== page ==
The Mediterranean Sea
September 1, 2014
A Syrian refugee captures with his mobile phone a perilous clandestine journey to Europe and the hardship faced by the illegal migrants before they were rescued by a tanker.
It all starts with the refugees being herded into apartments, that the smuggler has rented, in a poor neighborhood of Alexandria. Walid (not the character’s real name), a 31-year-old from Homs, managed to get himself into Lebanon, from where he was able to board a flight to Cairo. Luckily he had a valid passport.
A few days later the smuggler gives the signal that it’s time to move. Under the cover of darkness, Walid and over one hundred refugees, from Syria and other countries, walk for two hours until they reach the seafront. They were divided into four small fishing boats and drove for five hours, before reaching two larger fishing boats onto which they were transferred.
The two boats sailed side-by-side for three days until they reached an old ferry. The 250 refugees, including many women and children, were told that this boat would take them to Italy. After four days at sea, they were running out of food and water. Some refugees got seasick.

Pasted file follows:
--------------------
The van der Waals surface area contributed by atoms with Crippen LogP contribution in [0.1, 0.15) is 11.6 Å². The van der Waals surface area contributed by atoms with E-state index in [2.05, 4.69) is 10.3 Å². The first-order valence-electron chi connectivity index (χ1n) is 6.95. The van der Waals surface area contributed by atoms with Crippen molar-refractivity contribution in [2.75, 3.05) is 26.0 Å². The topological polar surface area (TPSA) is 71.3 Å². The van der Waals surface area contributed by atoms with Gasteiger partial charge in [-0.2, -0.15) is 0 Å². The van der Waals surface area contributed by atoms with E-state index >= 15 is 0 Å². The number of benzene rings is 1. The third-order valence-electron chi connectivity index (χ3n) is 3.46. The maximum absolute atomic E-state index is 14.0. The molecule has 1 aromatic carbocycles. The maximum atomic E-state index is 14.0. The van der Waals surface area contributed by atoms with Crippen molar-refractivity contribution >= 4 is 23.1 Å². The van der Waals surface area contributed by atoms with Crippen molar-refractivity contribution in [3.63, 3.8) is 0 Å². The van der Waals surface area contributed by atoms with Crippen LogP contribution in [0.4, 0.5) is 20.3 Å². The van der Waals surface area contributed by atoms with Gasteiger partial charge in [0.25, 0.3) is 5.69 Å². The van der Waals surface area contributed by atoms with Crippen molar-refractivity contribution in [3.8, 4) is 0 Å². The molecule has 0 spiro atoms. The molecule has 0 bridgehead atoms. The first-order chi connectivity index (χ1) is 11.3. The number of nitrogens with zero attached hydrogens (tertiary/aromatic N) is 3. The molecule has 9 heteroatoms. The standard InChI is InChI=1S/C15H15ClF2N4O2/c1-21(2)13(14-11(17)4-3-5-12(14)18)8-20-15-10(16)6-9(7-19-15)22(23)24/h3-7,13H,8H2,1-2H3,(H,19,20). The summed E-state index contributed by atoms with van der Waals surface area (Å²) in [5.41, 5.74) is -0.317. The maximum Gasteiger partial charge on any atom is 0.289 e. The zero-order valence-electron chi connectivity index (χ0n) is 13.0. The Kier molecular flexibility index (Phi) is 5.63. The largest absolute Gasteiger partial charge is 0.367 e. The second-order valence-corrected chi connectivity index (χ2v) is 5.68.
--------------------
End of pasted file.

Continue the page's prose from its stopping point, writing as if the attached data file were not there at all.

Walid and other men confronted the captain after finding out that he was woefully inexperienced at driving a boat. He was relying on calls from the human trafficking gang, on his satellite phone, to give him directions. The satellite phone was broken in the fighting and the boat was then lost at sea.
It took the captain a day and a half to fix the satellite phone, by which time the refugees were hungry, thirsty, and exhausted. At night they saw a light in the distance from a ship heading to Spain. This meant that they had still not reached Italian waters. As the two boats passed each other, the crew on the boat headed to Spain must have caught sight of the refugees because they called the International Red Cross who told them to give the refugees water and food. After doing this the boat sailed on.
In the morning the boat with refugees set sail again but a storm broke. One of the engines broke down and people started panicking and screaming. They saw a large boat and started trying to call it over with a torch signal. After about three hours the crew of the large boat decided to take the refugees to Sicily where the Italian authorities conducted physical examinations, and separated them according to nationality.